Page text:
Should We Build a Dam?


Brandon DeBritzby Brandon DeBritz

A Junior High STEM Exploration into Hydroelectric Energy with the use of the PowerWheel

When we talk about electricity and where it comes from in the Pacific Northwest, hydroelectric energy production is a key source and natural opportunity for teaching.  Part of the curriculum used in the South Kitsap School District in Port Orchard, WA is SEPUP ‘Weathering and Erosion’.  Students explore the Earth processes of weathering, erosion, and deposition all the while considering where to expand residential development in an expanding fictional town along the northwest coast.  This year, students at Cedar Heights Junior High were presented with a new factor to consider for this situation, ’should we build a dam on the town’s river to provide energy for the expanding electrical needs of the city?’ This new situation opened the door for a STEM unit, ‘The Energy of Moving Water’ from the National Energy Education Development (NEED) Project (free teacher and student curriculum guides are available from their website  www.need.org).  From this platform, students were engaged in activities and research to explore: what electricity is and how it is created, the designs of a hydroelectric dam and how they work, as well as many of the environmental, economic, social, and political issues around the construction and use of dams. Through a school partnership with RB Industries and the PowerWheel, students explored the fundamental elements of creating electricity through the transfer of moving water.  Picture #1     Read the rest of this entry »


The Old Dog and the New Tricks


Crawford jpegby:  Ken Crawford

An amazing thing happened to me about 18 months ago…I learned something new!  Now, I know that might not seem like a major thing…but for a person who has been a social studies teacher and administrator for 30 + years…I sometimes think that I have seen it all…nothing much new out there…but a single phone call changed all of that.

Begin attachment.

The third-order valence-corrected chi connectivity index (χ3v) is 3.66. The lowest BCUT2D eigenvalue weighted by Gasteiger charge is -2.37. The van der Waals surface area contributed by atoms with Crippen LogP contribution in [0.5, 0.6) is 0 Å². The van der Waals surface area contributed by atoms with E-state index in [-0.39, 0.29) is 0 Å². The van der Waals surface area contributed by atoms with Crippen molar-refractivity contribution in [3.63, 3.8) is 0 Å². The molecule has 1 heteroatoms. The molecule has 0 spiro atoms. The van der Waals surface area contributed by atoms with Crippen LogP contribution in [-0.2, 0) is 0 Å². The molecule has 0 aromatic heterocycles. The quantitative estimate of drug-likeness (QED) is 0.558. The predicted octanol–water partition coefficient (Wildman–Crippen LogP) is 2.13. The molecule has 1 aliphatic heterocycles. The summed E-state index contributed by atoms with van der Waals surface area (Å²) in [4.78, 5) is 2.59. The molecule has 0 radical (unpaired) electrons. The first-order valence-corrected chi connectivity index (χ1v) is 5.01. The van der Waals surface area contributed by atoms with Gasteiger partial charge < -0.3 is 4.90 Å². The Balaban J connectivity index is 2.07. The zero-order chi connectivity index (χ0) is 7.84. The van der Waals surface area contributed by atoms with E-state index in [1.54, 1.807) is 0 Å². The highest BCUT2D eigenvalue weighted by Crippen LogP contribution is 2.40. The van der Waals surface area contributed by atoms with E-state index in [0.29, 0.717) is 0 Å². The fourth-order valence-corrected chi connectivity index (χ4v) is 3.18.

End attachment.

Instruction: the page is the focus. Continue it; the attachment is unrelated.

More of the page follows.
I received a call from a friend asking if I would be willing to meet with a gentleman who had invented a new teaching “tool”.  He wanted to know if it would help teachers to be more effective in their classrooms.  More effective teaching is something that I am always interested in…so I agreed to meet.

What I had a chance to see was a teaching tool called the PowerWheel. A micro hydro generator, it had the capability of using water from a sink to create enough electricity to light up a string of LED lights, charge up a cell phone or even power up a notepad.PowerWheel PowerWheel - 2

The PowerWheel

Roy Bentley, the inventor/designer, asked me if I thought it might be something that teachers could use to help them teach students about energy.  I remember telling him, “I’m a social studies teacher…we need to ask some science teachers”. I put together a focus group of teachers that represented grade levels from 3rd grade through college.  Some taught science all day long, others were expected to include science as part of their overall curriculum. We gathered them together in a room and just let them “play” with the PowerWheel.  We had a great time, received some great feedback and saw what fantastic teaching ideas can be generated by a group of enthusiastic educators! I think I learned more about science in one day than I had in the past 20 years….it was amazing!

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